Hyperinsulinaemic hypoglycaemia

Hyperinsulinaemic hypoglycaemia (HH) is a term used to describe a heterogeneous group of disorders characterised by unregulated insulin secretion from pancreatic beta cells. It is the most common cause of severe and persistent hypoglycaemia in the newborn period. The incidence is approximately 1 in 50,000 live births in outbred populations, but can be as high as 1 in 2500 live births in countries with high rates of consanguinuity. HH is a major risk factor for brain injury and subsequent neurodevelopmental delay, and rapid diagnosis and intervention are required to avoid this. Advances in molecular genetics, radiological imaging techniques and laparoscopic surgery have completely changed the clinical approach to infants with the severe congenital forms of HH. This page provides an outline of the clinical presentation, the underlying molecular mechanisms and the management of congenital HH.


Hyperinsulinaemic hypoglycaemia (HH) is a term used to refer to a heterogeneous cluster of conditions that can produce hypersecretion of insulin and hypoglycaemia in the new born period, and sometimes in later life. The condition was previously referred to as nesioblastosis or congenital hyperinsulinism.

HH may be transient or permanent. Transient oversecretion of insulin occurs in babies of diabetic mothers who have been exposed to maternal hyperglycaemia before birth. Babies who have sustained perinatal asphyxia and those with intrauterine growth restriction are also at increased risk of transient HH.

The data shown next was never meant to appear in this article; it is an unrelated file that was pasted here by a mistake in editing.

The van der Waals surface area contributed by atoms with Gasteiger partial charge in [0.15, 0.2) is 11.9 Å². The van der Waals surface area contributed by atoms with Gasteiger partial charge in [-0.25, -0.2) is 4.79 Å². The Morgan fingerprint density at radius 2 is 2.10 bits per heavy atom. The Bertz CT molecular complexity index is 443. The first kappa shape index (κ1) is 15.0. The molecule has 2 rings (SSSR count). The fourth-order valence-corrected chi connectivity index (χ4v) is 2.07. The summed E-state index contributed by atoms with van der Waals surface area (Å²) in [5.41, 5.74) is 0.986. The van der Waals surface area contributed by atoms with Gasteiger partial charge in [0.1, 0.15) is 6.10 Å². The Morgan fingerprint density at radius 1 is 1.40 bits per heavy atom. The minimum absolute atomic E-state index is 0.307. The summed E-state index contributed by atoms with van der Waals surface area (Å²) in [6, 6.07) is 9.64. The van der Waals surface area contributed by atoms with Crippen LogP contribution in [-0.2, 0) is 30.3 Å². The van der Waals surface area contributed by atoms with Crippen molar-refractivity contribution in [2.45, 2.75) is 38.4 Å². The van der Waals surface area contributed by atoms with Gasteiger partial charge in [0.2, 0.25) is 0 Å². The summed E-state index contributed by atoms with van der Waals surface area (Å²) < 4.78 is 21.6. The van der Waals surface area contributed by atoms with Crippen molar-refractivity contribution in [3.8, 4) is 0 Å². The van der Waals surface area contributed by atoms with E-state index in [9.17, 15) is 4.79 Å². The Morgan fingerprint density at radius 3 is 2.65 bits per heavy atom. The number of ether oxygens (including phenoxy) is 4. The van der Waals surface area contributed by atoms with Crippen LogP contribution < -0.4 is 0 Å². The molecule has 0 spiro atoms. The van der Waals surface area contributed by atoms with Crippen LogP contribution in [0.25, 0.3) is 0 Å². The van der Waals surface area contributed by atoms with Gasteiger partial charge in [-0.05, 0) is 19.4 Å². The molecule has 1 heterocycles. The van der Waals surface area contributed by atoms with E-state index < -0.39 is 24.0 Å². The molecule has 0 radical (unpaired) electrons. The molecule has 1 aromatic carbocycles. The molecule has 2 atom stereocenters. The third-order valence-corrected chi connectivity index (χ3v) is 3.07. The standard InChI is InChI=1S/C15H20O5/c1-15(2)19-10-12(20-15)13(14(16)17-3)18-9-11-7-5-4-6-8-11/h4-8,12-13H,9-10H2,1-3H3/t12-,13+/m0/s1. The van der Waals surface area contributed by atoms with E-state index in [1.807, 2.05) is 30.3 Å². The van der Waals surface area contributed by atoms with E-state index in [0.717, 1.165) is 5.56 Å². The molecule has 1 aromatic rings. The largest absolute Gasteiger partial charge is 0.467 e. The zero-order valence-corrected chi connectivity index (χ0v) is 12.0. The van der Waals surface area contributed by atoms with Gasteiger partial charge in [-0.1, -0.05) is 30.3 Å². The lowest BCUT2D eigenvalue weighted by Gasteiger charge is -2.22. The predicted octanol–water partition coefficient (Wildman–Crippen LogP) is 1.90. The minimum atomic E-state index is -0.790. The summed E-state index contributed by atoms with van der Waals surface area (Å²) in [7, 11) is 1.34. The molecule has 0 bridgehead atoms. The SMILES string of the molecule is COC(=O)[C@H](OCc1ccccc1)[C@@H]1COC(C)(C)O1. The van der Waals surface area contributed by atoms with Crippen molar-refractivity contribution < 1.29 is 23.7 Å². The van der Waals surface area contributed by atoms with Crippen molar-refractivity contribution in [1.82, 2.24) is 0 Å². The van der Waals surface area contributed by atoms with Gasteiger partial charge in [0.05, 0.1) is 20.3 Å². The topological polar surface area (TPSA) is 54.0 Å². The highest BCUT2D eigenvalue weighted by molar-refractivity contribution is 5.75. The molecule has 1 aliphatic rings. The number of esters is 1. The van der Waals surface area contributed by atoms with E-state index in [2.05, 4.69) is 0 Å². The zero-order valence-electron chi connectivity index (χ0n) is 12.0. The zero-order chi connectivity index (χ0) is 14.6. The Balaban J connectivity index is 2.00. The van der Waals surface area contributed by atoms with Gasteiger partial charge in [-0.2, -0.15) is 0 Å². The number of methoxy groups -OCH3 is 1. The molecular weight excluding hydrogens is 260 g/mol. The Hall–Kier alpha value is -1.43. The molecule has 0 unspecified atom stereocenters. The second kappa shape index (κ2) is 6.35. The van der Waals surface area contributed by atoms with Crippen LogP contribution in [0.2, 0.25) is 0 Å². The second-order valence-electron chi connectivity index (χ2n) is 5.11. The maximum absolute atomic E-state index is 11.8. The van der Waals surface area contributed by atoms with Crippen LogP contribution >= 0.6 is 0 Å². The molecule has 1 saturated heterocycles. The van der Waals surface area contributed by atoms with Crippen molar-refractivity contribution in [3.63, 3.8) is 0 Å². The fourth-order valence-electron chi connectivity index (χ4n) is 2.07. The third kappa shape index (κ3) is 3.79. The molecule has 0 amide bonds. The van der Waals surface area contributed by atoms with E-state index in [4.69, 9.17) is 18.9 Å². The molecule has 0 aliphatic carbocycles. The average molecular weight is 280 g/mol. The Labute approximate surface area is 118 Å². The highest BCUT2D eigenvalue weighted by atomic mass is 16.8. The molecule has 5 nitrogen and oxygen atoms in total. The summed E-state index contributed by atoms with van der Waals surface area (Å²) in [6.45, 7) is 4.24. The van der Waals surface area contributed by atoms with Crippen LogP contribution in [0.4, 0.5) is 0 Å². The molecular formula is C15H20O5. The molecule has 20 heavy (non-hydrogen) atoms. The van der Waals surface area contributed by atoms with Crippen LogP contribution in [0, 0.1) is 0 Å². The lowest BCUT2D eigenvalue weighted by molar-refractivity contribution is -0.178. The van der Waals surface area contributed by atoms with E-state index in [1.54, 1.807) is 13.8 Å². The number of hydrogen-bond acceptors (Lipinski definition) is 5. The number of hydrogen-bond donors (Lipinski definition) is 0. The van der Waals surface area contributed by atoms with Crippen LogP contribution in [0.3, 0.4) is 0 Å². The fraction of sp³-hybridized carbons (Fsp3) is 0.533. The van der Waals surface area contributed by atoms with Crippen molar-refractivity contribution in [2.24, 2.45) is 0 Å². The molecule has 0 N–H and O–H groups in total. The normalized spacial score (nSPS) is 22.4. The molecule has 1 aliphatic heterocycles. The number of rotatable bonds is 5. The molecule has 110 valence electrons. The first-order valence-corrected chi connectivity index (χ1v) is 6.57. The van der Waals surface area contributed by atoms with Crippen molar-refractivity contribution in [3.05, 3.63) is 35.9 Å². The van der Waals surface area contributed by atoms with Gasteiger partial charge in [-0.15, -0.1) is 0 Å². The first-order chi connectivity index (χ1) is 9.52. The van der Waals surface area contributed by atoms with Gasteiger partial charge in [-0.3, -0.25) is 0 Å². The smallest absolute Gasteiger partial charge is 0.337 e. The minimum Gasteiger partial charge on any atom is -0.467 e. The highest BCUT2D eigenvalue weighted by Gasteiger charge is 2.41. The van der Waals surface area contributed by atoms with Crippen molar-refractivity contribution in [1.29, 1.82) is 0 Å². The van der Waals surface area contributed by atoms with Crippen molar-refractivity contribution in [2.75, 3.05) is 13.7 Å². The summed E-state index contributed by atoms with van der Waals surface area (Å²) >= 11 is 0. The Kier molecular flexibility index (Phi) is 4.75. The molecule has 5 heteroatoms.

Permanent HH is associated with macrosomia, due to intrauterine exposure to high levels of insulin. Most severe cases are due to mutations of a single gene, and seven genes have to date been implicated.[1] The genetic basis of HH is undetermined in about 40% of cases. HH may also occur as a feature of the Beckwith–Wiedemann or other genetic syndromes, or very rarely as a consequence of neonatal insulinoma.

The brain is developmentally normal at delivery, since a fetus derives its glucose supply from the mother before birth, but is thereafter highly vulnerable to oversecretion of insulin. Prompt diagnosis of HH and early intervention are therefore needed to avoid lasting neurological damage.

Clinical features

HH most commonly presents in the newborn period, but can also present during infancy and childhood. Hypoglycaemic symptoms vary from non-specific symptoms such as poor feeding, lethargy and irritability to apnoea, seizures or coma in the most severe cases.